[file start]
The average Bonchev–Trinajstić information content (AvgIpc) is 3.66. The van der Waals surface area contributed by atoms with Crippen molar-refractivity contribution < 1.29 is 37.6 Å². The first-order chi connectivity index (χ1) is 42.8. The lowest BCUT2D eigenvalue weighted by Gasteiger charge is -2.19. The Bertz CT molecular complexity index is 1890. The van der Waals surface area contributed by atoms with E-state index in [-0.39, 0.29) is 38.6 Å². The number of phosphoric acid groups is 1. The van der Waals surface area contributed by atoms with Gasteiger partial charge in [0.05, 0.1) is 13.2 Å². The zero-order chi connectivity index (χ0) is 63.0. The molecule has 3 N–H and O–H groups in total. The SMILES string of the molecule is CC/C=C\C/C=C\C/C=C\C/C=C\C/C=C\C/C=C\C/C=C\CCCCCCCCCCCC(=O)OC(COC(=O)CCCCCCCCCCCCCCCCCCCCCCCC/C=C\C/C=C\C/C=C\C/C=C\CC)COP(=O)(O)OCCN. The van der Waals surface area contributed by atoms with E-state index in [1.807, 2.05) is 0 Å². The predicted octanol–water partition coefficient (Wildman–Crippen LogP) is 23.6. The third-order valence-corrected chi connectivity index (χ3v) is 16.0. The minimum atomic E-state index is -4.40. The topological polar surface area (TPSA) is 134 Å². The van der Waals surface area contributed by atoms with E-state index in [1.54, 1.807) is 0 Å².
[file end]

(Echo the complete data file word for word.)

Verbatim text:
The average Bonchev–Trinajstić information content (AvgIpc) is 3.66. The van der Waals surface area contributed by atoms with Crippen molar-refractivity contribution < 1.29 is 37.6 Å². The first-order chi connectivity index (χ1) is 42.8. The lowest BCUT2D eigenvalue weighted by Gasteiger charge is -2.19. The Bertz CT molecular complexity index is 1890. The van der Waals surface area contributed by atoms with E-state index in [-0.39, 0.29) is 38.6 Å². The number of phosphoric acid groups is 1. The van der Waals surface area contributed by atoms with Gasteiger partial charge in [0.05, 0.1) is 13.2 Å². The zero-order chi connectivity index (χ0) is 63.0. The molecule has 3 N–H and O–H groups in total. The SMILES string of the molecule is CC/C=C\C/C=C\C/C=C\C/C=C\C/C=C\C/C=C\C/C=C\CCCCCCCCCCCC(=O)OC(COC(=O)CCCCCCCCCCCCCCCCCCCCCCCC/C=C\C/C=C\C/C=C\C/C=C\CC)COP(=O)(O)OCCN. The van der Waals surface area contributed by atoms with E-state index in [1.807, 2.05) is 0 Å². The predicted octanol–water partition coefficient (Wildman–Crippen LogP) is 23.6. The third-order valence-corrected chi connectivity index (χ3v) is 16.0. The minimum atomic E-state index is -4.40. The topological polar surface area (TPSA) is 134 Å². The van der Waals surface area contributed by atoms with E-state index in [1.54, 1.807) is 0 Å².